Tuesday, February 24, 2015

Sony's Overton: If You're Not On Country Radio, You Don't Exist

Gary Overton
That's what Sony Music Nashville Chairman and CEO Gary Overton tells his staff several times a day when gameplanning how to promote one of the label group's artists. In this age of dueling streaming strategies and creative delivery models, Overton said country radio is still the straw that stirs the drink.

Overton explained that philosophy as a scene-setter for the arrival of hundreds of country radio programmers and executives in Nashville this week for the annual Country Radio Seminar.

Overton talked with The Tennessean's music business reporter Nate Rau about the importance of CRS, country radio's essential value in turning an artist into a superstar.
You can ask people in the building, and I can be quoted several times a day, "If you're not on country radio, you don't exist." Again I can't think of one star, much less superstar in country music, who wasn't broken by country radio. It's just a fact. That's where the active audience is. That's where they go to listen to it. People talk about, "It's a media act. It's a groundswell. We're going to build it virally." That's all nice, but I defy you to tell me one act that made it big without country radio. And they're great partners. To me, I think country radio as a format is very healthy. You can look at their numbers, their ratings. ... Now if you look at the personal people meter, and the Mscores, the metrics that work, it shows how strong country is in all the markets out there. We're very fortunate and we work very hard to keep our relationship with everyone in country radio. And there's 164 monitored stations that make up the charts, but I think there are almost 2,000 full-time country stations. That's the biggest radio genre there is besides news and talk. We work very hard with our relationship and they're very forward-thinking folks in radio.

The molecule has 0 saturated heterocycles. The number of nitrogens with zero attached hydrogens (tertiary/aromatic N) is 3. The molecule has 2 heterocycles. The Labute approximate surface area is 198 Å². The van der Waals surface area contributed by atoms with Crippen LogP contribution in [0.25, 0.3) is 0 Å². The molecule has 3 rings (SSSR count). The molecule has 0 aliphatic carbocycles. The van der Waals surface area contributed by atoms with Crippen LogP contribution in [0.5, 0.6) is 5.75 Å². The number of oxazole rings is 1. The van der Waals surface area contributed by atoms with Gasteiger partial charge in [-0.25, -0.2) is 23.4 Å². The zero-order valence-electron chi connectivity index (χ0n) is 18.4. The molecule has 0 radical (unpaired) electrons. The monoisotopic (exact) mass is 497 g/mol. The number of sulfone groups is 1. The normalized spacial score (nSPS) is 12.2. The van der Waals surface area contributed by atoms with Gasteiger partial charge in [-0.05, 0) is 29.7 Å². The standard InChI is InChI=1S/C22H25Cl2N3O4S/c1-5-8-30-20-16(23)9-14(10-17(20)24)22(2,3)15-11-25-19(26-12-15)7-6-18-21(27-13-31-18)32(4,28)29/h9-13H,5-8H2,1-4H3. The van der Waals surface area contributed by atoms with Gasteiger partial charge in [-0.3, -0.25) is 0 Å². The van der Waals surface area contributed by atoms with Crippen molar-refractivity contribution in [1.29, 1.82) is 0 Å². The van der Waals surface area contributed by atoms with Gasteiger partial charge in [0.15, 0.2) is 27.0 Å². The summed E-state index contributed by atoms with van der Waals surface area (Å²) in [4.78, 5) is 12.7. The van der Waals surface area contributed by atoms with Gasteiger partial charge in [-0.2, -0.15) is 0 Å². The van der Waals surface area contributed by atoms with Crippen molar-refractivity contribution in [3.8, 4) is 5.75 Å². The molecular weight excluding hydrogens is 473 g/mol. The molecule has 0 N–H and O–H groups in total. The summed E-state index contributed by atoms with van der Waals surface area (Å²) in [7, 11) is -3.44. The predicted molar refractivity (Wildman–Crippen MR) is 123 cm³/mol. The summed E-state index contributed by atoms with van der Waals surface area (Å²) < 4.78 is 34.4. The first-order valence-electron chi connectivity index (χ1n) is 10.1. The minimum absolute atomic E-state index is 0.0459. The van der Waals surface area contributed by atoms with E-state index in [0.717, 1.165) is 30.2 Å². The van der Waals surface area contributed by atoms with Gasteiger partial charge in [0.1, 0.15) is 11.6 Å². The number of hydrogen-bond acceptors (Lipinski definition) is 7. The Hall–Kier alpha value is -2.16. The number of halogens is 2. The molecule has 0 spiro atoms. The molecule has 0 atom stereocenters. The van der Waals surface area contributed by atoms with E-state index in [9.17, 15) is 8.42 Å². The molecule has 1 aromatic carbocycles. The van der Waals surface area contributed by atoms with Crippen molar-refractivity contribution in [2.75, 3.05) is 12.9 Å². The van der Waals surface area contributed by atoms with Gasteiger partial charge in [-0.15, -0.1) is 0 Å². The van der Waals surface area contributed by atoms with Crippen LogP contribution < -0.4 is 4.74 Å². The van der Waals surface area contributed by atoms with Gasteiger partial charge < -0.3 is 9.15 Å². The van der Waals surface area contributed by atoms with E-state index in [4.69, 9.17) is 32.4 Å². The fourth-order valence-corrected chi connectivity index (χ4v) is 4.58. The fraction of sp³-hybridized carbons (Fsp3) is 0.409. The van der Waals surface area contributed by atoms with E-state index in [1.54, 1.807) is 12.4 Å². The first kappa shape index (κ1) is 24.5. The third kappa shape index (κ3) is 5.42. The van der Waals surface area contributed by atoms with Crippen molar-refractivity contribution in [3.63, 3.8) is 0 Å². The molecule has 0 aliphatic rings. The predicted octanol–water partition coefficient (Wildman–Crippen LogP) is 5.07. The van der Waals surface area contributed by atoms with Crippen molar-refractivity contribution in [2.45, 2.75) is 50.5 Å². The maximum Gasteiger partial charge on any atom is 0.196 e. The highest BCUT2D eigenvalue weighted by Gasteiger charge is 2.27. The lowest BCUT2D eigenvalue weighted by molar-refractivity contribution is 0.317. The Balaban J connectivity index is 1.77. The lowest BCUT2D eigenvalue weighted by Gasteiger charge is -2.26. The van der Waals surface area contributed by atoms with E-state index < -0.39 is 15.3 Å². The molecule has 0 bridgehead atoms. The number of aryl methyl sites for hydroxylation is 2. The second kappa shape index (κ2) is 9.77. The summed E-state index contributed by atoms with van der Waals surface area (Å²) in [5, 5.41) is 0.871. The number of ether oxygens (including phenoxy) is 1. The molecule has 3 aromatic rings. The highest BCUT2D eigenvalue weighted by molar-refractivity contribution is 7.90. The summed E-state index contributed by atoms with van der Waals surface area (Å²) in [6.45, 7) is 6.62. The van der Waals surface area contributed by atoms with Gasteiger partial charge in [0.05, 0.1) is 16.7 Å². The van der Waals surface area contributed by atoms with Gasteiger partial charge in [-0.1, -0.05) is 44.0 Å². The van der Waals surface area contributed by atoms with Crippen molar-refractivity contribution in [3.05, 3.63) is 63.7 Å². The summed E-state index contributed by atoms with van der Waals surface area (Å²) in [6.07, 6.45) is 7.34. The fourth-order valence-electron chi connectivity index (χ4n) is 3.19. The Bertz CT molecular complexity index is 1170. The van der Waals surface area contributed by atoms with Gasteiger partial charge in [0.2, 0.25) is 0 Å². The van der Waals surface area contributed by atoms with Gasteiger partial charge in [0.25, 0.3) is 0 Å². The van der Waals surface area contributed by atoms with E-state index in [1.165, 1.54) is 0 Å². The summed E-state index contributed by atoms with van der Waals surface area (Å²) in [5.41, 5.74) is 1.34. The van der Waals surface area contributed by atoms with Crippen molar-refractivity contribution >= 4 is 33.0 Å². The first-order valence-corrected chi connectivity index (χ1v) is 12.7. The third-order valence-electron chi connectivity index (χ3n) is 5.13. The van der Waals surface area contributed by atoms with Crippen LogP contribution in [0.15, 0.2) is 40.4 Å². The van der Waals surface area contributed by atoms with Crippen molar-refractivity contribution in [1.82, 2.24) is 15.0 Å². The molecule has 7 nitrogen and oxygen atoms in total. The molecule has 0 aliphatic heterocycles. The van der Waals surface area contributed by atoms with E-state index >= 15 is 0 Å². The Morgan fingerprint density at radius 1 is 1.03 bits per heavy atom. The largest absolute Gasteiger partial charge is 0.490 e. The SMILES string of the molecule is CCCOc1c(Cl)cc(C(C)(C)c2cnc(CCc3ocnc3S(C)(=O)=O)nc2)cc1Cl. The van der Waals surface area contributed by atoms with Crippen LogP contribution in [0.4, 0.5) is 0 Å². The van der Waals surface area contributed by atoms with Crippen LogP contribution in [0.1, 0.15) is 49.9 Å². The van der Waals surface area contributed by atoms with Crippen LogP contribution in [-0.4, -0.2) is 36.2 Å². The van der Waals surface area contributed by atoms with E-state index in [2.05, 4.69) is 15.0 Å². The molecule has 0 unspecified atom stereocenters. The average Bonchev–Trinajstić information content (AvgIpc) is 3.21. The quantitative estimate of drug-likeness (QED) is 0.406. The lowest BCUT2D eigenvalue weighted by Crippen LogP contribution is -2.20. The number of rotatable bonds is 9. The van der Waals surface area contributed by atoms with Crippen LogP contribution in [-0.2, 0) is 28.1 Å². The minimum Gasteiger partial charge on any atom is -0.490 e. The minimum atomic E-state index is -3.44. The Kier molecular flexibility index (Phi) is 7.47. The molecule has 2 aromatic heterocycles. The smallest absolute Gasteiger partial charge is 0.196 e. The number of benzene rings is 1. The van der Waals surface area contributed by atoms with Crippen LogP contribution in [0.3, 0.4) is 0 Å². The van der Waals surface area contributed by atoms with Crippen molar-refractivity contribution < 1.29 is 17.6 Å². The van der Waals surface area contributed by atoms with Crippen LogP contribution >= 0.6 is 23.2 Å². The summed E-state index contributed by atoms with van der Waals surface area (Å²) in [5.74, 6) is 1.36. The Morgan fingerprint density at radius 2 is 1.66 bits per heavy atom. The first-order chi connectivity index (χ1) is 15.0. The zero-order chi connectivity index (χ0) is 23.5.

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1 comment:

  1. It saddens me to say this. It has taken Nashville music power brokers more than 50 years to manipulate, dictate and control and delute so called "country" music to bring it to this point..."crossover" air play which is another way of saying it can get more airplay on more stations. It's nothing more than pop, rock, rap and hip hop with a twang. Country stations no longer have program directors who have the courage to make decisions on what is played and what is not. When the music power brokers in Nashville say play this...you play it and that's it. It's called "group think". It's no wonder why Buck Owens, Merle Haggard and many others said good bye to Nashville.